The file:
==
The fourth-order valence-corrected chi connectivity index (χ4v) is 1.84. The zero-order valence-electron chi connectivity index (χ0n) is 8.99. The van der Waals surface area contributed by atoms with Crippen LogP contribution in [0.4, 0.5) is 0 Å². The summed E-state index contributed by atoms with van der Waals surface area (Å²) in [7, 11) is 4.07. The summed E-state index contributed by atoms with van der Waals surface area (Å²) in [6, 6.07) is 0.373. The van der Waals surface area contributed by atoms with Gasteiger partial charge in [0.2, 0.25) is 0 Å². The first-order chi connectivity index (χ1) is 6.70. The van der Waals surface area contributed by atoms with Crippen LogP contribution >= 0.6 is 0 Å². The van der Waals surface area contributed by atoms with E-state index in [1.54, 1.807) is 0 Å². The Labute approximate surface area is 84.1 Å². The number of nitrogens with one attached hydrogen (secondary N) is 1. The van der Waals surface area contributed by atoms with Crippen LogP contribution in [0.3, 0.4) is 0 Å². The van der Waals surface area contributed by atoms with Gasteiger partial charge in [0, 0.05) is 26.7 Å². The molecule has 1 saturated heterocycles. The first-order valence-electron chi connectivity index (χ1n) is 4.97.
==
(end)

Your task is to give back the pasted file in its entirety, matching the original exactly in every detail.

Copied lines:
The fourth-order valence-corrected chi connectivity index (χ4v) is 1.84. The zero-order valence-electron chi connectivity index (χ0n) is 8.99. The van der Waals surface area contributed by atoms with Crippen LogP contribution in [0.4, 0.5) is 0 Å². The summed E-state index contributed by atoms with van der Waals surface area (Å²) in [7, 11) is 4.07. The summed E-state index contributed by atoms with van der Waals surface area (Å²) in [6, 6.07) is 0.373. The van der Waals surface area contributed by atoms with Gasteiger partial charge in [0.2, 0.25) is 0 Å². The first-order chi connectivity index (χ1) is 6.70. The van der Waals surface area contributed by atoms with Crippen LogP contribution >= 0.6 is 0 Å². The van der Waals surface area contributed by atoms with E-state index in [1.54, 1.807) is 0 Å². The Labute approximate surface area is 84.1 Å². The number of nitrogens with one attached hydrogen (secondary N) is 1. The van der Waals surface area contributed by atoms with Crippen LogP contribution in [0.3, 0.4) is 0 Å². The van der Waals surface area contributed by atoms with Gasteiger partial charge in [0, 0.05) is 26.7 Å². The molecule has 1 saturated heterocycles. The first-order valence-electron chi connectivity index (χ1n) is 4.97.